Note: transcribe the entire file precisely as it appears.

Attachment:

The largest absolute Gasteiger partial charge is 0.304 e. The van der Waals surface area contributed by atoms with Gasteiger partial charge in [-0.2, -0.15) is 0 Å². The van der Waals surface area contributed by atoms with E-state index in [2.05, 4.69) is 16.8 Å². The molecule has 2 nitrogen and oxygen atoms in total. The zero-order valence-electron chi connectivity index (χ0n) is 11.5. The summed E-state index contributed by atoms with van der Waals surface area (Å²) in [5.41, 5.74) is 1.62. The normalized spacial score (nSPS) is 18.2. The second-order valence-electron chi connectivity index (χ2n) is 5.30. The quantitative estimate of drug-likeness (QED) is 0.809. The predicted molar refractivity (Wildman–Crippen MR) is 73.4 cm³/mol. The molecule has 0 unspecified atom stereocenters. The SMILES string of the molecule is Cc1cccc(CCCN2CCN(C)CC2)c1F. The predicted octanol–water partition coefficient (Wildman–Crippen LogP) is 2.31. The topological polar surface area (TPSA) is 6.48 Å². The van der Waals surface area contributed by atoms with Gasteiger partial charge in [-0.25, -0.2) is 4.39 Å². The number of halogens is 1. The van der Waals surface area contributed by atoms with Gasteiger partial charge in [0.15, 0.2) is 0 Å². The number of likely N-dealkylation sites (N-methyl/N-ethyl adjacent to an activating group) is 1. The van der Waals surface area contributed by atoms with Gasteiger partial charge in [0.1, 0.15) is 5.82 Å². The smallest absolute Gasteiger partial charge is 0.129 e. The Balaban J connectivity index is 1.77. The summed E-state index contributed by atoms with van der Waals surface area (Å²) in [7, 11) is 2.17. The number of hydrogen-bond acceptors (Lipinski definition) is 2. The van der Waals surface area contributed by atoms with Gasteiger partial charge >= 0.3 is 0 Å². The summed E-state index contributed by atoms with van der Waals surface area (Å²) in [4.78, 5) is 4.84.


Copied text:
The largest absolute Gasteiger partial charge is 0.304 e. The van der Waals surface area contributed by atoms with Gasteiger partial charge in [-0.2, -0.15) is 0 Å². The van der Waals surface area contributed by atoms with E-state index in [2.05, 4.69) is 16.8 Å². The molecule has 2 nitrogen and oxygen atoms in total. The zero-order valence-electron chi connectivity index (χ0n) is 11.5. The summed E-state index contributed by atoms with van der Waals surface area (Å²) in [5.41, 5.74) is 1.62. The normalized spacial score (nSPS) is 18.2. The second-order valence-electron chi connectivity index (χ2n) is 5.30. The quantitative estimate of drug-likeness (QED) is 0.809. The predicted molar refractivity (Wildman–Crippen MR) is 73.4 cm³/mol. The molecule has 0 unspecified atom stereocenters. The SMILES string of the molecule is Cc1cccc(CCCN2CCN(C)CC2)c1F. The predicted octanol–water partition coefficient (Wildman–Crippen LogP) is 2.31. The topological polar surface area (TPSA) is 6.48 Å². The van der Waals surface area contributed by atoms with Gasteiger partial charge in [-0.25, -0.2) is 4.39 Å². The number of halogens is 1. The van der Waals surface area contributed by atoms with Gasteiger partial charge in [0.15, 0.2) is 0 Å². The number of likely N-dealkylation sites (N-methyl/N-ethyl adjacent to an activating group) is 1. The van der Waals surface area contributed by atoms with Gasteiger partial charge in [0.1, 0.15) is 5.82 Å². The smallest absolute Gasteiger partial charge is 0.129 e. The Balaban J connectivity index is 1.77. The summed E-state index contributed by atoms with van der Waals surface area (Å²) in [7, 11) is 2.17. The number of hydrogen-bond acceptors (Lipinski definition) is 2. The van der Waals surface area contributed by atoms with Gasteiger partial charge >= 0.3 is 0 Å². The summed E-state index contributed by atoms with van der Waals surface area (Å²) in [4.78, 5) is 4.84.